About Shock Absorber Setup

It’s possible to tune your shocks to change your car’s behavior. Keep in mind however, that regular maintenance and making sure the car functions correctly are even more important than tuning. Differences in suspension, steering angles and poor movement of the suspension have a significant impact on the steering capabilities of the car and will eliminate the benefits gained with tuning.

So, after you’ve checked the proper functioning of the chassis and the drivetrain, you can tune the car the way you want. In this article, we’ll discuss shock oils and how they’ll affect your car’s behavior.

We’d recommend re-oiling your shocks 2–3 times during a season even if you’re not making any other changes or adjustments to them. The oils lose their damping properties over time. The shocks tend to get air into them during runs which will affect damping, making re-oiling necessary. The O-rings of the shocks wear out in use, so check their condition when re-oiling the shocks and replace them if necessary.

The oil delivered with your car is 30 WT according to the manufacturer, which is roughly equivalent to 300 cSt oil.  The 30 WT / 300 cSt oil is ideal for hobbyists and beginner racers. The damping is soft enough to drive in parking lots as well as for faster driving.  One important thing to bear in mind is that the shocks consist of spring and damper. Neither of them can be indefinitely stiffened/thickened or softened without affecting the other one. In other words, the default spring has it stiffening limit on damping and you can’t use a stiff spring with soft damping. The oil affects the damping in the following way: less damping is gained with thinner oil and more damping with thicker oils.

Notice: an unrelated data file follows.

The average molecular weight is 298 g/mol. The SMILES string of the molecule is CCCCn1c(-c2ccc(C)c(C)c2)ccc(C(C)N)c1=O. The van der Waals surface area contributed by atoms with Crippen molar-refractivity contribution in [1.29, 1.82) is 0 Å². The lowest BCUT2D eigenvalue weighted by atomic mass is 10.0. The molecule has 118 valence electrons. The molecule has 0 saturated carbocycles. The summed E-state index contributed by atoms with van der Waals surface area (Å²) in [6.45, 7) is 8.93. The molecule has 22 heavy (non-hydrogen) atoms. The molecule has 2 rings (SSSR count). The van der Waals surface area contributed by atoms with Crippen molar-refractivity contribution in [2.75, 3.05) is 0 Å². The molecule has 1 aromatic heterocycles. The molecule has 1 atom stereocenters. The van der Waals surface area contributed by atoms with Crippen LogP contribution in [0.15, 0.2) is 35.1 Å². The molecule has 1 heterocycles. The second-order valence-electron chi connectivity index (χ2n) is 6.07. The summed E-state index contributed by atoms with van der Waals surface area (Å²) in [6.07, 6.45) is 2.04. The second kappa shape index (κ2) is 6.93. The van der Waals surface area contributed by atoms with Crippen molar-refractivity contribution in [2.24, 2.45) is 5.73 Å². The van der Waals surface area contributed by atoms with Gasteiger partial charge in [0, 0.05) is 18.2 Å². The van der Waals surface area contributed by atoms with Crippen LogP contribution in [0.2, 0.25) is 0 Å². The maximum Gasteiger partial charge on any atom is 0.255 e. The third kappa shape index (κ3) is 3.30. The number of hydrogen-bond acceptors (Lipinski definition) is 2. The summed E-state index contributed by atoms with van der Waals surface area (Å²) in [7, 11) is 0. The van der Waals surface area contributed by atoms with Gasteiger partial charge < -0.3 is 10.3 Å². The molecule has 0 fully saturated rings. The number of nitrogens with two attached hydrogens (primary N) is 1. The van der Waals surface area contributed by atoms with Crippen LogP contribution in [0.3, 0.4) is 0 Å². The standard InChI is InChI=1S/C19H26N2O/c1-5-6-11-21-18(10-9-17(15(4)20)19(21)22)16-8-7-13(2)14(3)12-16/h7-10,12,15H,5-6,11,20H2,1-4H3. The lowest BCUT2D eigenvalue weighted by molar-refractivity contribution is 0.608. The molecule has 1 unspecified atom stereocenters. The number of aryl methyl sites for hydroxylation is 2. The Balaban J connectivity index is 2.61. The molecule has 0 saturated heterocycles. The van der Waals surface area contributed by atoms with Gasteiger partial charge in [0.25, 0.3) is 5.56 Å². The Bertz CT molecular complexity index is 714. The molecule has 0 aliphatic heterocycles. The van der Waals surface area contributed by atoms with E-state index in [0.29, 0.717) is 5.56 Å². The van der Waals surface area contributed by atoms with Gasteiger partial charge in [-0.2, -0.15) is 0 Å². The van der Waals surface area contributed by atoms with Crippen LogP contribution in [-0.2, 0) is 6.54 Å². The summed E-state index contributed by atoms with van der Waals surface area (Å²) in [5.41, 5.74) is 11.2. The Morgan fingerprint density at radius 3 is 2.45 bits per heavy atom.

The basic 30WT oil is a good choice for multiple purposes and it gives a good traction and handling in slippery surfaces. 

For faster driving on better grip, like on clay track, we’d recommend 400 cSt oil for the front and the rear with default springs. The 400 cSt oil is a little thicker than the default oil, so the car moves steadier with higher traction and with high speeds it provides enough damping.

If it seems like there’s enough traction, you can try 450 cSt oil for the front to keep it from diving at bumps and entering corners.  Thicker oil in the front improves steering when entering corners.

When moving to high-traction surfaces or when better jumping properties are desired, you can try stiffer springs in the front and the rear. A stiffer spring results in better response when entering corners and steadier jumps over speed bumps.  If there’s a decent amount of traction and the rear of the car is following behind ‘lazily’, you can try a stiffer spring in the rear as well.

With high-traction surfaces (mat/asphalt) we’d recommend switching to stiffer springs and for damping, 450 cSt oil in the front and 400 cSt in the rear. This will improve the car’s behavior when cornering.

How damping in general affects the car’s driving properties:

Thinner oil:

  • Better steering with low traction surfaces
  • Slower response
  • Over-steering when exiting corners

Thicker oil:

  • Faster response
  • Better steering when entering corners
  • Under-steering when exiting corners

Thinner oil:

  • More traction when exiting corners

Thicker oil:

  • Less traction when exiting corners

Our product recommendations:
HUDY Oil 400 cst
HUDY Oil 450 cSt